This laggard industry is slowly pulling itself toward sustainability
To live in Vancouver is to swap tales about the film industry, which breathes in our trees and warehouses. Maybe you heard about a friend who bummed a smoke off Robert Pattinson. Or saw a car explosion in a movie and are sure it’s on a street near your house.
As with films and TV shows themselves, rumours about the movie biz tend to blend short and tall tales. Which is maybe why ones based on truth are stranger than fiction. Take, for example, the fact that a whole set is sometimes built for a scene that lasts mere seconds, then everything, down to the last nail, is carted off to the landfill. Or that execs and actors often commute weekly to Hollywood North from L.A.’s smog-filled oasis and are shuttled around on both ends in SUVs. Seems fantasy can be the most polluting escape there is.
TV and movies are two of the best things in life. Fighting words, I know. Almost daily, someone tells me, smugly, they don’t watch TV. They’re probably out doing healthy, fun things instead, but I secretly pity them, and not just because they miss out on slouching on the couch, eating ice cream, and letting their brain waves idle to zero. Sure, TV can be trashy, base and shallow, but so are humans (not you or me, of course), and giving it up is like living in a cultural wasteland.
Look, I understand the futility of trying to blend eco-earnestness with make-believe stories. But still, I’d feel better about my fix if I knew it wasn’t taking several planets to make. Thankfully, some in the biz are working on bringing in a kind of green stamp of approval, like the now ubiquitous American Humane Society’s “no animals were harmed in the making of this film.”
There are industry associations, like the Environmental Media Association, which has a self-assessment checklist that film productions can complete, then declare themselves green. Some studios are forging ahead independently, like Fox, which declared it will be carbon neutral by 2010. And many studios are working together to create across-the-board standards and certification processes.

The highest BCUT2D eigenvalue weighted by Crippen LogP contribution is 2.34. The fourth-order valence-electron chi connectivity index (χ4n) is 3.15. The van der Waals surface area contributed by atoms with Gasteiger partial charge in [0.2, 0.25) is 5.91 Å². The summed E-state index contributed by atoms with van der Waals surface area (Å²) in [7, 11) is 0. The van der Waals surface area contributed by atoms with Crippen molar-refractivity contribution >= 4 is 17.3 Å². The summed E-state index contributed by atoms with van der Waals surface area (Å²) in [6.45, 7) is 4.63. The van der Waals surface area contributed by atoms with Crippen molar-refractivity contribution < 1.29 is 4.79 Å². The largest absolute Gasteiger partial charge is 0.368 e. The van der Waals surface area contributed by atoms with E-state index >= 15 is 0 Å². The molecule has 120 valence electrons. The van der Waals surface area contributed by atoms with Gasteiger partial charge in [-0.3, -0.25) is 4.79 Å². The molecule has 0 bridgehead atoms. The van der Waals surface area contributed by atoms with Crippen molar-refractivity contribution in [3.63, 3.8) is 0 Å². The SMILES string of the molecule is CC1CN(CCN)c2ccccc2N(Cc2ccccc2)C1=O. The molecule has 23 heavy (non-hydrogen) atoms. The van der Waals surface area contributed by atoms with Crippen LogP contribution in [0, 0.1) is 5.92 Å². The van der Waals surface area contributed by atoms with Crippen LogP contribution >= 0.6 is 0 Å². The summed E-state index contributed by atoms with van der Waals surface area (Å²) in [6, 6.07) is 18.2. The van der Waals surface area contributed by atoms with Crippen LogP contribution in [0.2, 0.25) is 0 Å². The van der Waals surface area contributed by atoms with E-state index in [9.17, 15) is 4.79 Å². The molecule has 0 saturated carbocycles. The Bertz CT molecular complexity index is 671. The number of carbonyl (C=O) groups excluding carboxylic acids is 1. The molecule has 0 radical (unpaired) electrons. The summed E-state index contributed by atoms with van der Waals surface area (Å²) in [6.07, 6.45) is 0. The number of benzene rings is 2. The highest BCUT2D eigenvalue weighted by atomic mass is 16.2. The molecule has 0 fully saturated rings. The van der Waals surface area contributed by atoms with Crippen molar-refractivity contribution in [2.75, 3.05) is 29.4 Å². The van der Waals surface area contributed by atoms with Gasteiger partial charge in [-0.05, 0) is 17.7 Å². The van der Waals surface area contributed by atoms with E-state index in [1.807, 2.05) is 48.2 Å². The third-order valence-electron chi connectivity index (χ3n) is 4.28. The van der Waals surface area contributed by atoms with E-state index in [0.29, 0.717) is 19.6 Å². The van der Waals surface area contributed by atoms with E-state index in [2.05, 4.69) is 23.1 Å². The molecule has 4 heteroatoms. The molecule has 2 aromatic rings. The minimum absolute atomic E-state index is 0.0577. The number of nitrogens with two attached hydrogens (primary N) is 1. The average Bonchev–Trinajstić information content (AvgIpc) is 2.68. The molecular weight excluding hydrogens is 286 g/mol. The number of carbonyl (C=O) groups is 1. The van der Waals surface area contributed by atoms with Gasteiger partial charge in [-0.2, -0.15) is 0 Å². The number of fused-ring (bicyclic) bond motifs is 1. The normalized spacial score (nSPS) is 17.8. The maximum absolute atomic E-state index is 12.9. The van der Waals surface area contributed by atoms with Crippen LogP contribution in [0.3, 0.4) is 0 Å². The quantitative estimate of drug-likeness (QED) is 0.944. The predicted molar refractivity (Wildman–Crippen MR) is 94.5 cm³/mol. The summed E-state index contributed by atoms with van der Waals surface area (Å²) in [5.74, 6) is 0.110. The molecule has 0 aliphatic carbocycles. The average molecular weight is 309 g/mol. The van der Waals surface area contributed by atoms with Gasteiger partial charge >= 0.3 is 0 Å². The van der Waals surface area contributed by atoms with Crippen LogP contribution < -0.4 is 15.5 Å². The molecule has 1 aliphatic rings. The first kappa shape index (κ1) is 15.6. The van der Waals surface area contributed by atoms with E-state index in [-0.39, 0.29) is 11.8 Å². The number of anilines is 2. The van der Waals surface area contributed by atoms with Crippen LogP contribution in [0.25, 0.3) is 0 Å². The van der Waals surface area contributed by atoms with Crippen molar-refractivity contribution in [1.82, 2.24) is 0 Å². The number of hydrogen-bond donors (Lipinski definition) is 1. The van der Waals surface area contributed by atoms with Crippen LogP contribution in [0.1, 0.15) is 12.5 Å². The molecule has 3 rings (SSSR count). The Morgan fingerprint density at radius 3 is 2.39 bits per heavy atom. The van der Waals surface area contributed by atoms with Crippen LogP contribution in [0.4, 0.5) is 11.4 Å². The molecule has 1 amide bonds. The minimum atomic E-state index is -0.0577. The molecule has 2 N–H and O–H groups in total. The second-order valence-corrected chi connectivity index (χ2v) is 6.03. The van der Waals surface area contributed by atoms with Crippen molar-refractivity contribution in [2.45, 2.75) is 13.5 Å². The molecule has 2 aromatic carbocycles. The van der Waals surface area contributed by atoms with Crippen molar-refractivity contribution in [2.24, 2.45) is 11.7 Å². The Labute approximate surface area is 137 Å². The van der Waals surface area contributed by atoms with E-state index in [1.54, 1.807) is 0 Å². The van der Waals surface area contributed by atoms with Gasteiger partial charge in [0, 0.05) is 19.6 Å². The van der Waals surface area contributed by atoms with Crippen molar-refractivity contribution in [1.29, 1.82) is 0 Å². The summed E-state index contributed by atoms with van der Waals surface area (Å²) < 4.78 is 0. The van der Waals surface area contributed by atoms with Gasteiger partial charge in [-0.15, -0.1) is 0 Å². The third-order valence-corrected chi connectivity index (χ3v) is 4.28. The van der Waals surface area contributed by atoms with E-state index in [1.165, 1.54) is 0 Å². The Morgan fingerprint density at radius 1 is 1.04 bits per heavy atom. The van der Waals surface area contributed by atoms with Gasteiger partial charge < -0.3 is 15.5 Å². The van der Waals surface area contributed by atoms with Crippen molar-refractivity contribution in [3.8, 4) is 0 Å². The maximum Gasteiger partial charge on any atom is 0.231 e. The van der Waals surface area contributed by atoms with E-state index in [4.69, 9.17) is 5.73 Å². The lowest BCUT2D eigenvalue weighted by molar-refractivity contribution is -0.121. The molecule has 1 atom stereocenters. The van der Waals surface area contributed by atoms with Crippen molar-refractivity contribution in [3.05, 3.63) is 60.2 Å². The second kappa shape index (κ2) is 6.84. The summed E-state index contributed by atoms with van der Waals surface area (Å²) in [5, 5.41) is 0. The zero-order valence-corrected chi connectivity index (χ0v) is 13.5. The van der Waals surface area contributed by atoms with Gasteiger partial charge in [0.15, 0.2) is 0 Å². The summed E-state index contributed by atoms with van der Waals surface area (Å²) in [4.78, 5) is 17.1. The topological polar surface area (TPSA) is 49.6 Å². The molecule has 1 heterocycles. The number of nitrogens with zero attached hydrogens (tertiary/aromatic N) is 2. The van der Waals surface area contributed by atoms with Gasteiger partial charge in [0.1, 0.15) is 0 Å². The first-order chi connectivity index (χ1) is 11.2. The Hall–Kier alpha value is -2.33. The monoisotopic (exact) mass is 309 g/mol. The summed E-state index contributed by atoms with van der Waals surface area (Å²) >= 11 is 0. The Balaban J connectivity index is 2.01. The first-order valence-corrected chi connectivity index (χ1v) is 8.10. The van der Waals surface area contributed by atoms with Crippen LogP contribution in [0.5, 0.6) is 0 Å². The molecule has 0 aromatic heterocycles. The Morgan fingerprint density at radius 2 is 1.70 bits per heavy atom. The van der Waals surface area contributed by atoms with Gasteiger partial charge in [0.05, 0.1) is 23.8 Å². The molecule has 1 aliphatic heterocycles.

“It’s slowly coming down the line,” says Gordon Hardwick, who coordinates the B.C. Film Commission’s Reel Green program, a gateway to resources about environmental practices in B.C.’s film and TV industry. He thinks the greening of films will follow a similar arc to that of ensuring animal or child welfare, which is now simply standard practice.
But though he is confident we’ll get there, he says it’s still a “buyer beware market,” partly because claims of greenness are based on unchecked scientific assessments. He says standards are essential but complicated, so studios and individuals need to work on it from different angles.
Warren Carr is one local insider who’s gone green. A Vancouver-based, Emmy-award winning producer, he founded The Pacific Green Group Ltd., and is producing a new show that’s recycling, composting, and using local food and hybrid cars.
“It used to be that all sets just went straight to the landfill,” Carr explains. Now, on sets around town, “wood waste is recycled and made into particle board, carpets are given away to charity . . . . If anything has come out of the last few years, it’s the idea of ‘who else can use this?’”
According to Carr and others, green production still has almost no effect on the box office, and lack of consumer demand removes a motivator that has been key in other industries. But it does influence which actors, directors or producers a production is able to attract, says Pete Mitchell, the COO of Vancouver Film Studios, a carbon-neutral facility. And that means it’s increasingly a key factor for L.A. studios deciding where to shoot. “They look to places where it’s easy to make a sustainable product,” says Mitchell, and Vancouver is “out with the lead pack.”
Seems injecting film fantasy with eco-reality necessarily an impossible dream. “A rating system would definitely help us get it done,” says Mitchell.